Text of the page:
Sacked worker sent dead rab­bit in the post

Stockport Express - - Front Page - BY AMY WALKER AND SO­PHIE HALLERICHARDS

ABITTER work­man sent a dead rab­bit in the post to his for­mer work­place af­ter he was sacked from his job for re­peat­edly car­ry­ing knives, a court heard.

En­gi­neer Derek Gwilliam, 59, of Fo­cant Cres­cent, Hazel Grove, waged a hate cam­paign against his for­mer bosses and col­leagues af­ter he was fired from the fam­ily run firm af­ter 32 years.

Over a five-month pe­riod, Gwilliam posted a series of of­fen­sive so­cial me­dia mes­sages and even made sick Stephen Hawk­ing jokes about a for­mer col­league’s dis­abled son.

The dead rab­bit ar­rived at the com­pany of­fices in Hazel Grove.

At Stock­port Mag­is­trates’ Court, Gwilliam was sen­tenced to 12 weeks’ cus­tody, sus­pended for two years, af­ter ad­mit­ting two counts of harass­ment.

Gwilliam, who also has a pre­vi­ous con­vic­tion for harass­ment, was banned from con­tact­ing the two di­rec­tors and their fam­i­lies for two years af­ter one di­rec­tor was forced to step up se­cu­rity at their home.

Pros­e­cu­tor Irene Rodgers told the court dur­ing a sen­tenc­ing hear­ing on Mon­day, De­cem­ber 17, that the com­pany had be­come aware that Gwilliam had been bring­ing knives into the work­place in March this year.

She said: “He was warned and a for­mal meet­ing took place where he en­sured he wouldn’t do it again.

“How­ever he con­tin­ued bring­ing knives in and dis­play­ing er­ratic be­hav­iour so he was fired from the com­pany a month later.”

Rodgers told the court that on Fri­day, Au­gust 10, a blue wrapped par­cel was de­liv­ered by Royal Mail to the com­pany.

“The post­man said the par­cel smelt very strange, and when they opened the par­cel, they dis­cov­ered a dead rot­ten rab­bit,” she said.

“The of­fences were ini­tially de­nied in in­ter­view how­ever, he was shown CCTV of him putting the items in the post and was forced to ad­mit it.”

In a vic­tim state­ment, one com­pany di­rec­tor said: “He kept bring­ing knives into work and it was fright­en­ing for us. We had no op­tion but to sus­pend him and we made the de­ci­sion to in­ves­ti­gate him.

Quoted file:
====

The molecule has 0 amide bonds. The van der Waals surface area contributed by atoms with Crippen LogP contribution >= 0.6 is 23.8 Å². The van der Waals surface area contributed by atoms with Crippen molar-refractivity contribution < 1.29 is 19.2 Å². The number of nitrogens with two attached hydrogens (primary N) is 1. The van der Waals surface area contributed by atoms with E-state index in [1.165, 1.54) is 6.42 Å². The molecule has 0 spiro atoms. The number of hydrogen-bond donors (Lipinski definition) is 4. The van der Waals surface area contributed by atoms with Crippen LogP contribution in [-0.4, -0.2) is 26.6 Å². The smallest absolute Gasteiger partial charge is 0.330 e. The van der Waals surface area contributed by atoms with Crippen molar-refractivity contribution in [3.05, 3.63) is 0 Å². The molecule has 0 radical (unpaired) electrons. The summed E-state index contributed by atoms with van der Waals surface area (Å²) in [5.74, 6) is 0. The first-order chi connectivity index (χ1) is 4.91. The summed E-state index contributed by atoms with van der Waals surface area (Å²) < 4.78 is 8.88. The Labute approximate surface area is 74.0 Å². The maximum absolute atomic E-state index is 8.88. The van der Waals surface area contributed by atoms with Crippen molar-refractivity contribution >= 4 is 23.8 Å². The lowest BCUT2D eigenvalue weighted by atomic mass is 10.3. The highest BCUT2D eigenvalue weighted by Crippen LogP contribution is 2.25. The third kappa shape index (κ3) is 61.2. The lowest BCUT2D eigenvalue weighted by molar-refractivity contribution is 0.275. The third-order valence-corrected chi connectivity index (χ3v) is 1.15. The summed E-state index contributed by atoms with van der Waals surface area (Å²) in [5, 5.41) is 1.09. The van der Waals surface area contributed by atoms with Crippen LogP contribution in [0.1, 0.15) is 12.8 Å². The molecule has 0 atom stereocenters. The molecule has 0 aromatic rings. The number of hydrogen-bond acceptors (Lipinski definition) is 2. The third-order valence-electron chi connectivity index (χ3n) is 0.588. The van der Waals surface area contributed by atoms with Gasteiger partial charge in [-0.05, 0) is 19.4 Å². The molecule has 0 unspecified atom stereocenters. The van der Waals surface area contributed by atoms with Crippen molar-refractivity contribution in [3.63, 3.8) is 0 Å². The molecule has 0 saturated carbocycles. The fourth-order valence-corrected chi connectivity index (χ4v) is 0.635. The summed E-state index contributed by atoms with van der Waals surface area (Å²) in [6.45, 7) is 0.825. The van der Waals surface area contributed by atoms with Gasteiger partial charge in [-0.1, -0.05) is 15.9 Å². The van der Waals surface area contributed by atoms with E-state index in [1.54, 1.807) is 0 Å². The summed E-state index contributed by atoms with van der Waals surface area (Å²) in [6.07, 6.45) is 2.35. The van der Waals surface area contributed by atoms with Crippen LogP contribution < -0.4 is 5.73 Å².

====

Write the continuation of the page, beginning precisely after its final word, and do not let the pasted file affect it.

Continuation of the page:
“We thought it was over but then he kept send­ing Face­book mes­sages and he said I was re­spon­si­ble for the com­pany let­ting him go, and he said he was go­ing to ‘f*** up the two p**cks’ in re­venge.

“It’s been per­son­ally up­set­ting and caused me a lot of con­cern, not just for my com­pany, but also there were threats to me, threats to my wife and my new­born son.

“I have been forced to up my se­cu­rity in my home ad­dress.

“I’m con­cerned to go to and from work, I be­lieve Derek is watch­ing me and check­ing up on me and my wife. He’s made di­rect threats to­wards me in the past.”

Gwilliam apol­o­gised to the court, cit­ing ‘per­sonal fa­mil­ial is­sues’ dur­ing that time.

He said: “I never meant for this to go as far as it has, and for that I apol­o­gise.

“I’m the fa­ther of a dis­abled son who is no longer with us, and for that I have the ut­most re­spect for them. My fa­ther suf­fered a stroke two years ago and I have moved in with him to take care of him.

“I worked there for 30 years. Things were go­ing wrong, my de­pres­sion is get­ting worse. I am go­ing to seek help for my de­pres­sion.

“I know what I have done and I take it se­ri­ously. I put my­self in this sit­u­a­tion and I re­alise how se­ri­ous it is.”

Gwilliam was sen­tenced to 12 weeks’ cus­tody, sus­pended for two years, and was also or­dered to carry out 240 hours’ un­paid work and pay £200 in court costs.

The chair­man of the bench told the de­fen­dant: “This is se­ri­ous enough to cross cus­tody thresh­old but we are go­ing to sus­pend that sen­tence.

“You need to put this be­hind you, enough is enough. You need to look af­ter your health and that of your fa­ther.”

Cavendish Press

●●Derek Gwilliam

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